Just returned from Dallas, where her husband was assassinated as he sat by her side in the back of a presidential limo, Jacqueline Kennedy finds herself surrounded by people with little help to offer. A reporter, summoned by the widow to the Kennedy compound in Hyannis Port, asks, "What did the bullets sound like?" Her brother-in-law suggests she see a priest, and while Jackie is reluctant ("Bobby, I want to talk to the press"), a priest is duly wheeled in. "Let me share with you a parable," he says.
Jackie seeks to inform us that the glittery Kennedy Administration launched a new style of politics—politics as a campaign of never-ending media manipulation. (We see a careful recreation the White House tour Jackie whisperingly conducted for CBS-TV in 1962, faithfully rendered in primordial black-and-white.) But this is hardly a fresh observation; and so by default, the movie devolves into a suffocating examination of its star, Natalie Portman, as she unleashes a tsunami of acting—weeping, simpering, smoking and snapping—much of it captured in relentless, oppressive close-ups. (Portman's accent seems odd at first—it feels haunted by the ghost of Gildna Radner's old "Baba Wawa" character on SNL. A quick visit to YouTube, however, establishes that this is in fact the way Jackie Kennedy spoke, so…points for meticulous preparation.)
The movie doesn't feel like it's really about anything—it has no warmth, no spirit, and its dialogue is sometimes dead. ("You left your mark on this country.") Chilean director Pablo Larrain deals with the assassination itself with an overhead shot of startling economy, and there's a resonant image in which we see Jackie peering out through a car window as the reflection of a well-wishing crowd outside passes across her face. But much of the rest of the film is staged like a historical reenactment, with actors representing Bobby Kennedy (Peter Sarsgaard), Lyndon Johnson (John Carroll Lynch), social secretary Nancy Tuckerman (Greta Gerwig) and occasionally JFK himself (Caspar Phillipson, bearing an eerie resemblance) moving from room to tastefully appointed room, pausing here for a Pablo Casals cello recital, there for a sudden glimpse of the Oswald assassination, live on TV.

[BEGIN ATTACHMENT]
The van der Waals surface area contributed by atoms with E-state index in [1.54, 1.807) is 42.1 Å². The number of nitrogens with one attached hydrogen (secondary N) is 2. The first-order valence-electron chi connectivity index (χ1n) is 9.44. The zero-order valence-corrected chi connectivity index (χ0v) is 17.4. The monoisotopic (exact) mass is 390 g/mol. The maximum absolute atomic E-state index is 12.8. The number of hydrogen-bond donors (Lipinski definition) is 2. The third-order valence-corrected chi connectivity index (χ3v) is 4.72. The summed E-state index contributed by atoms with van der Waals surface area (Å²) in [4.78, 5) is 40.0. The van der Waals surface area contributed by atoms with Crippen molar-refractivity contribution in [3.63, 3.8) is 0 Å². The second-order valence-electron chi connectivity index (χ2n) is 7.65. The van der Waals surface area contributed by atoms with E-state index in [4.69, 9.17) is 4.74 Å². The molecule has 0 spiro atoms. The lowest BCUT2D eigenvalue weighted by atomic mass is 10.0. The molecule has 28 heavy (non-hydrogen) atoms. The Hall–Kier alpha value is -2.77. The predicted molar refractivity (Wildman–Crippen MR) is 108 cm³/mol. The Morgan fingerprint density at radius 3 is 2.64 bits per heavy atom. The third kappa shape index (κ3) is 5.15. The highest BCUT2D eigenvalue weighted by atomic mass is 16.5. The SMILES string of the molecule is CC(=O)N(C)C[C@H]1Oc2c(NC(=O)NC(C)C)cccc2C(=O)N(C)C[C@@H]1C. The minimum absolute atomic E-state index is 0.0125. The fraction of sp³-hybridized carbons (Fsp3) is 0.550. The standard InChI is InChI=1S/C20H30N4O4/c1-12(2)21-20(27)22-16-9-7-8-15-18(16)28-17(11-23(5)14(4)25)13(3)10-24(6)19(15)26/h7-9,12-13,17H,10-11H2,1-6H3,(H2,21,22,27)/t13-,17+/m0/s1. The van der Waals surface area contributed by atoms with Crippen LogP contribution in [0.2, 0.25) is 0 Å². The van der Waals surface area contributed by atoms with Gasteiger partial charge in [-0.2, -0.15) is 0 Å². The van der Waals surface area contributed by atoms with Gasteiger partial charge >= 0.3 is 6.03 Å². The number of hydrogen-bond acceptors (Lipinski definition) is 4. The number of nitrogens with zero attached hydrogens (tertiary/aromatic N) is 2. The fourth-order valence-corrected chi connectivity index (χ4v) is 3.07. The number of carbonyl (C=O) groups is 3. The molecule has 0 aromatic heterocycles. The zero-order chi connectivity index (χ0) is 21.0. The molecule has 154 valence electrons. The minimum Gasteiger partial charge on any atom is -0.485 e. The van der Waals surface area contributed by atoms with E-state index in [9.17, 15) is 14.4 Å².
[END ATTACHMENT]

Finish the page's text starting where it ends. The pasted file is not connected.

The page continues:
The movie's most grounded performance is by Billy Crudup, who plays Theodore H. White, a journalist interviewing Jackie on assignment for Life magazine. White was both a distinguished historian and a malleable Kennedy insider, and Crudup gives us glimmers of the man's self-awareness about his conflicted position When Jackie goes on about JFK's love of the Broadway hit Camelot and its original-cast album (cue Richard Burton's vintage bellowing of the show's title song), White realizes there's a metaphor being forged. And when Jackie takes up a pen and starts editing his interview notes, we can see that while White may not be entirely happy about it, he knows that his role has become one of craven acquiescence.
The film is considerably burdened by a pointlessly weird score by Mica Levy (whose work on the Scarlett Johansson movie Under the Skin was so hair-raisingly effective). Levy's shivery central motif sounds like a synthesizer sliding sideways off a cliff; it's certainly distinctive, and you can imagine it being perfect for another kind of picture. But not this one.
The movie's main problem, however, is Portman—or rather the use to which she's put. The director follows her everywhere, in a manner that sometimes recalls the nouvelle vague artiness of the period in which the story is set. With her White House tenure suddenly at an end, we track along with Jackie as she wanders down one vacant hallway after another, over and over. It's like she's moving out of Marienbad.